BEWARE The assignments for this course can be very time consuming. Debugging kernel code goes much slower than debugging application code, because after every failed test you generally will need to reboot the system. It usually takes minutes to reboot and restore consistency to the filesystem. Debugging kernel code is difficult because when the system crashes you don't get much information about where an error occurred.

You may be able to do some or all of the work for the assignments of this course on your personal computer, but beware of the following:

More information on the programming assignments will be given out each week, and posted on the Web.


Your final grade will be computed using the follwing table:

91- 100A  [4.00]
89-90A- [3.75]
85-88B+ [3.25]
81-84B  [3.00]
79-80B- [2.75]
75-78C+ [2.25]
71-74C  [2.00]
69-70C- [1.75]
64-68D+ [1.25]
61-63D  [1.00]
59-60D- [0.75]
0- 58F  [0.00]

The following are the items that will be graded, and the weights they will be given:

Program 1 (Individual)10
Program 2 (Individual)15
Program 3 (Individual)15
Program 4 (Team Project & Report)30

Do not expect tolerance or forgiveness for lateness during a Summer B term (six week) course.
There just is not enough time.

Academic Honor Policy

The Florida State University Academic Honor Policy outlines the University's expectations for the integrity of students' academic work, the procedures for resolving alleged violations of those expectations, and the rights and responsibilities of students and faculty members throughout the process. Students are responsible for reading the Academic Honor Policy and for living up to their pledge to " honest and truthful and ... [to] strive for personal and institutional integrity at Florida State University." (Florida State University Academic Honor Policy, found at

You are required to read this policy and abide by it. Note that not only puts you on your honor not to cheat but also requires that you report any cheating you may observe. Each violation will result in a negative score on the assignment or exam, equal to the entire value of the assignment. That is, if the assignment is worth 10 points, the penalty for cheating will be a score of -10 points (not zero). This is intended to make the penalty for cheating greater than the penalty for doing no work at all. Please read the detailed discussion of how the Honor Code applies at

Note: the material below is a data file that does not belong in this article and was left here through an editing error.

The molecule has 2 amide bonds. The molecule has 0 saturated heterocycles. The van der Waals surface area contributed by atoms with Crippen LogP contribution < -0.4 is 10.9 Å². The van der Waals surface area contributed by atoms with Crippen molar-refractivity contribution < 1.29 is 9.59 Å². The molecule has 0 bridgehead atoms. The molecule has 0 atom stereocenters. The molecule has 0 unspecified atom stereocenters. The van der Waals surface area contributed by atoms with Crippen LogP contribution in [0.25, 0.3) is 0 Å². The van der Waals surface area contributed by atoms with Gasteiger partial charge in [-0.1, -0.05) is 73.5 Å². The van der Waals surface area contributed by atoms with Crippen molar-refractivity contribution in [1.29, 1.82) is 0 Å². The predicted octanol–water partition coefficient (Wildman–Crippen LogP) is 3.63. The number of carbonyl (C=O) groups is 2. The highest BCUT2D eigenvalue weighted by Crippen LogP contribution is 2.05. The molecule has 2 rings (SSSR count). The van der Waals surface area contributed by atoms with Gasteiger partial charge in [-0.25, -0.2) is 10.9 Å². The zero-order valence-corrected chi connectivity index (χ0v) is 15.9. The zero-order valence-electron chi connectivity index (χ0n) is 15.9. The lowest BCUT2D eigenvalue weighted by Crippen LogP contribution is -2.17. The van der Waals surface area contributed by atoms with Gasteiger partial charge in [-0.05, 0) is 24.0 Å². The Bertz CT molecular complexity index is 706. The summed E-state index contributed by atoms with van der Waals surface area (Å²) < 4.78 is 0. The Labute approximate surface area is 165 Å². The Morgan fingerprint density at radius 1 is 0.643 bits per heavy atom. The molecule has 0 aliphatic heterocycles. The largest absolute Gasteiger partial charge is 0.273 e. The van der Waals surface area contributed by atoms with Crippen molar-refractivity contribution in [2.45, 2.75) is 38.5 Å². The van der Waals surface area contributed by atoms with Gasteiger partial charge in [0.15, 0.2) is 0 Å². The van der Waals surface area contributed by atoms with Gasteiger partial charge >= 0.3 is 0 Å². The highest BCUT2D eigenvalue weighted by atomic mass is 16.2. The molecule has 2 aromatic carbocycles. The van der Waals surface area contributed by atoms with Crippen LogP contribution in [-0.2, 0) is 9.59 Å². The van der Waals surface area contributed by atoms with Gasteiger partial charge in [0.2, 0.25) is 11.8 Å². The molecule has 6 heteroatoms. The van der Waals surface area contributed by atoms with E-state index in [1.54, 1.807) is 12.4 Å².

Accommodation for Disabilities

Students with disabilities needing academic accommodations should:

  1. Register with and provide documentation to the Student Disability Resource Center (SDRC).
  2. Bring a letter to the Instructor from the SDRC indicating the need for accommodation and what type. This should be done during the first week of class.

This syllabus and other class materials are available in alternative format upon request.

For more information about services available to FSU students with disabilities, contact the Assistant Dean of Students at:

Student Disability Resource Center
874 Traditions Way
108 Student Services Building
Florida State University
Tallahassee, FL 32306-4167
phone: (850) 644-8504.


If you are experiencing difficulty or are concerned about your progress, please contact the Instructor right away. Problems are usually easier to solve when they are addressed early, and in a six-week summer course there is no time to catch up.

You are required to verify that your e-mail address is included in the class e-mail list. The Instructor will send everyone a message at the start of the term. If you don't get that first message, make sure you are added to the list.

Please check daily for electronic mail sent to you containing information about this course. You are also encouraged to use e-mail to ask questions and report problems, but:

  1. Use the telephone if you want a quick answer. During the work week, response time may be 24 hours or more. The instructors may not read e-mail at all on a typical weekend.
  2. Take care to use an appropriate subject line in any e-mail you send to either of the instructors, to make it stand out among the "spam". We generally delete, without reading, anything whose sender and subject link do not look like university business.
  3. To ensure a reply, send e-mail from your FSU or FSU CS e-mail account. E-mail from outside ISP's is sometimes caught by "block hole" filtering, or may not be recognized by the instructor as coming from you if the e-mail username is differnt from you own name.
T. P. Baker and An-I Wang ($Id)